It happened today… or rather the potential was found today. At this moment, anyone who read the article from PC gamer knows their computer running Steam could well be at risk of hackers taking over their computer. How could the mighty 800 lb gorrila of PC gaming fall like this? Well, it’s a little more complicated then that. Let’s talk, so you know how to protect yourself, as well as understand exactly what happened.
Today, the hardware/software security firm Revuln discovered a weakness created by Steam, but oddly not carried by it. It starts with Steam’s website, which allows you to not only download their software, but to log in, buy/install/run games, and even participate in the community. Most of this still requires the software, but it will turn on the software first, and this is where the trouble starts. It is possible for a rouge website to abuse this and make Steam turn on running or installing malware to your computer.
If this sounds like Ubisoft’s disastrous plugin, it should… In fact, it’s damn near the same results… but there is a very key difference. Steam does not have a browser plug-in. That means there is no steam software calling Steam and bringing this issue about. What is happening instead, is that Steam has it’s own HTML. As a result, whenever it sees it should be loading steam:// as the start of a link, it does so by loading Steam and passing the commands across.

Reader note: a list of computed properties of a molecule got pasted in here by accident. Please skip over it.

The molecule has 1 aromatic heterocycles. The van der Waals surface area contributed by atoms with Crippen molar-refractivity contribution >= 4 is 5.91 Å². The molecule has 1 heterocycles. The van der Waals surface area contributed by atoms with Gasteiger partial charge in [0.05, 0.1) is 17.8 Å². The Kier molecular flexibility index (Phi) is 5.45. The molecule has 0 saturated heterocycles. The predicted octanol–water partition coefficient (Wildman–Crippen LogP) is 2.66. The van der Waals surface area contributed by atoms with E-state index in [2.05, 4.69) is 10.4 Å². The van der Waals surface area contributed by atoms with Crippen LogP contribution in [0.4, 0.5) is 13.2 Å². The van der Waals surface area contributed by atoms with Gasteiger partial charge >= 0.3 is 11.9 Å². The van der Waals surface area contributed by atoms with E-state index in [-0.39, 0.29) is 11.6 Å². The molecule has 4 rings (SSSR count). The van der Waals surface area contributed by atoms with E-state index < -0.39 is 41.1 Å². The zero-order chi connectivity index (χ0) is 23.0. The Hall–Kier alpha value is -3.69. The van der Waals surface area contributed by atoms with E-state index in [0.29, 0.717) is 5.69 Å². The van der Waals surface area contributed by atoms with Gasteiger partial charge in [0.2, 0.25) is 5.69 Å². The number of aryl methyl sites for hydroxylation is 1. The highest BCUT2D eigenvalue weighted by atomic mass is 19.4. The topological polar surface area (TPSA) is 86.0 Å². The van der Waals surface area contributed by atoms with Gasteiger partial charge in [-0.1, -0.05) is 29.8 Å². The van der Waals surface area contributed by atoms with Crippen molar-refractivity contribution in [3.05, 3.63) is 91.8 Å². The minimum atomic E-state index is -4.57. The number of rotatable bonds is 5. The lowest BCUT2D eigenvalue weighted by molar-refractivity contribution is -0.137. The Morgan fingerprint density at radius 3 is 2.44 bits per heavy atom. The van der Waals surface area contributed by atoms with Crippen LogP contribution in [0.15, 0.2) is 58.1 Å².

Since this is not a plug-in, you can NOT protect yourself by simply uninstalling something from your browser… but fear not! The good news is most people who have half a brain simply can not be hit with this… because they will realize that a web page NOT run by valve should NEVER ask them to start Steam up. You see, in the case of the biggest browsers on PC, they all ask before starting up the outside program. IE, Chrome, and Firefox all do this. The only major browser that does not, is Safari… which is really only major due to Mac users.
So in the end, how do you protect yourself? If you are on PC, pay attention to what your sites tell you as far as popups go, and do not use Safari so you are allowed to get this information. Chances are you never thought about using Safari, so that should not be an issue.
If you are a mac user, you likely have Safari as your primary browser, and have been given a good reason to use another browser… or not use Steam, which is likely to be the case since you are probably not gaming much on that machine.
Either way, use some smarts and be safe out there. The web is a dangerous place.